Logo of Phnom Penh Post newspaper Phnom Penh Post - US, China in tariffs truce after G20

US, China in tariffs truce after G20

US, China in tariffs truce after G20

The US and China on Saturday announced a ceasefire in their tariffs war, hours after US President Donald Trump upended another international forum by snubbing G20 action on trade disputes and climate change.

Over a dinner of steaks and Argentine wine in Buenos Aires, Trump and President Xi Jinping brokered a truce to ensure that – for now – there will be no further escalation to their tit-for-tat imposition of tariffs on goods worth hundreds of billions of dollars.

Trump withdrew his threat to raise the US tariffs even more on January 1, in return for a promise from China to buy more US goods and enter into a 90-day period of talks to resolve their differences.

Those include market access for US companies and protecting their intellectual property from theft by Chinese rivals.

Absent agreement in that time, tariffs now set at 10 per cent will be raised to 25 per cent, according to a White House statement.

“This was an amazing and productive meeting with unlimited possibilities for both the US and China,” Trump said in the statement, released as he flew home from a stormy trip spent accosting his fellow leaders at the world’s pre-eminent economic forum.

Chinese Foreign Minister Wang Yi told reporters in Buenos Aires: “It is conducive not only to the development of the two countries and the well-being of the Chinese and American people, but also to stable growth of the world economy.”

The US-China trade war sparked warnings at the G20 of the cost to the global economy if it continued unabated. Not long before the Trump-Xi dinner, the annual summit concluded in the Argentine capital with a watered-down statement.

The G20 communique was finally adopted after all-night haggling by negotiators ensured that the summit in crisis-hit Argentina at least finished with a joint platform, unlike recent G7 and Asia-Pacific summits where Trump’s objections caused unprecedented breakdowns.

Apart from the US, all other G20 members agreed to implement the “irreversible” Paris Agreement on climate change, ahead of a UN summit on the planetary threat starting next week in Poland, it said.

But it said the “US reiterates its decision to withdraw from the Paris Agreement,” mirroring the divergence seen last year when Trump shocked the global community by bucking the consensus at his first G20.

The statement also omitted pledges by the G20 to fight protectionism and uphold multilateral trading rules, which used to be a mainstay of the world’s leading economies pre-Trump.

Instead, it merely recognised the “contribution” of the “multilateral trading system,” and added that it was “falling short” in goals of growth and job creation.

“The US, which is the most open economy in the world, does not accept being shackled,” the summit’s host, Argentine President Mauricio Macri, told a news conference.

The G20 agreed to reform the World Trade Organisation, which is accused by Trump of limiting US commercial freedoms to the advantage of China and other rivals.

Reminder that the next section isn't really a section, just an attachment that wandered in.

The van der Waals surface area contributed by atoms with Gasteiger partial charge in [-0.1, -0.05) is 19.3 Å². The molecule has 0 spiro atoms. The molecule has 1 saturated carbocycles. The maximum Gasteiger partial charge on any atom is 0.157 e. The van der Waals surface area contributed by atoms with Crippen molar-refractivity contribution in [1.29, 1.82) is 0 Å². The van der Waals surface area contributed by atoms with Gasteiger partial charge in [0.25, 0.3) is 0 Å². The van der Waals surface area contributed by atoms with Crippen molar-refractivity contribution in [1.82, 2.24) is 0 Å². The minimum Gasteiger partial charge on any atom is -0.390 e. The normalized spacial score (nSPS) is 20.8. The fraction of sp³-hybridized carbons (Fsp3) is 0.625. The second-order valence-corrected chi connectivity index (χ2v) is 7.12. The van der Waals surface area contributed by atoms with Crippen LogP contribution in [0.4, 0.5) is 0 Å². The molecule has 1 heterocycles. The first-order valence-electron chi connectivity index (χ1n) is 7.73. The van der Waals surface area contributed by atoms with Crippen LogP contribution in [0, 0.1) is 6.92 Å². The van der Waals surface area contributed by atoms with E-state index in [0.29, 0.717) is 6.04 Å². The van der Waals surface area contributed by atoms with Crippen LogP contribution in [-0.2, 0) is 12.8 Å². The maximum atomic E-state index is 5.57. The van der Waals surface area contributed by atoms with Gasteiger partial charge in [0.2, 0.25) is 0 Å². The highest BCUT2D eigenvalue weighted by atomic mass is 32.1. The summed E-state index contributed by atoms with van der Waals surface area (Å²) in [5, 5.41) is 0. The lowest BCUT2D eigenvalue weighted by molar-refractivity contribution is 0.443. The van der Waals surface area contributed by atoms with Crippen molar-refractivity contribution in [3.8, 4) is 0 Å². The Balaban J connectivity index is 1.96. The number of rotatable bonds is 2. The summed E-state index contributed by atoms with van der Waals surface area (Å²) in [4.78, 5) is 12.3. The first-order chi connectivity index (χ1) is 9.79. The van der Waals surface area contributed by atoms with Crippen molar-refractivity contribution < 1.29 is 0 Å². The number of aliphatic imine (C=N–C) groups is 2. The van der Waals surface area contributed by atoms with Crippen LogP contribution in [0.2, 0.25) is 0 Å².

But the conclusions were dismissed as “the lowest common denominator” by Thomas Bernes, a senior fellow at the Centre for International Governance Innovation in Canada who used to be a G20 negotiator for the Canadian government.

MOST VIEWED

  • Purging Sihanoukville’s past with a new masterplan

    Amid illicit activities, haphazard development and abandoned projects, the coastal city of Sihanouk province needs a reset to move forward. A new masterplan might be the answer to shake off its seemingly mucky image to become the Shenzhen of the south Gun toting, shootouts, police

  • Chinese may be first in tourism revival: PM

    Cambodia's tourism industry is gearing up to roll out the red carpet for Chinese travellers after Prime Minister Hun Sen on September 17 indicated that the Kingdom could soon throw open its doors to international holidaymakers vaccinated against Covid-19 – starting with guests from China. Cambodia Chinese

  • 'Pursue your goals, reach out to me': Young diplomat tapped as envoy to South Korea

    Chring Botum Rangsay was a secretary of state at the Ministry of Foreign Affairs and International Cooperation before being designated as the new Cambodian ambassador to South Korea. According to her official CV published on the foreign ministry’s website, she started her first government

  • Tourism concerns laid bare

    To ensure the success of plans to reopen the tourism market for international visitors, Cambodia must pay utmost attention to two primary determinants – the ongoing paradigm shift in domestic tourism services towards the ‘new normal’, and the factors influencing choices of destinations among foreign holidaymakers.

  • Covid jab drive for 6-11 age group to begin Sept 17

    Prime Minister Hun Sen has permitted Covid-19 vaccinations for over 1.8 million children aged 6-11 across the country from September 17 in order for them to return to school after a long hiatus. Hun Sen also hinted that vaccinations for the 3-6 age group will follow in

  • No ‘Crown Prince’ exists to buy France football club: ministry

    The Ministry of the Royal Palace has denied media reports that a Cambodian “Crown Prince” had purchased the AS Saint Etienne football club of France’s top-flight LIGUE 1 at the cost of €100 million ($117 million). In a press statement on September 19, the ministry stressed that Cambodia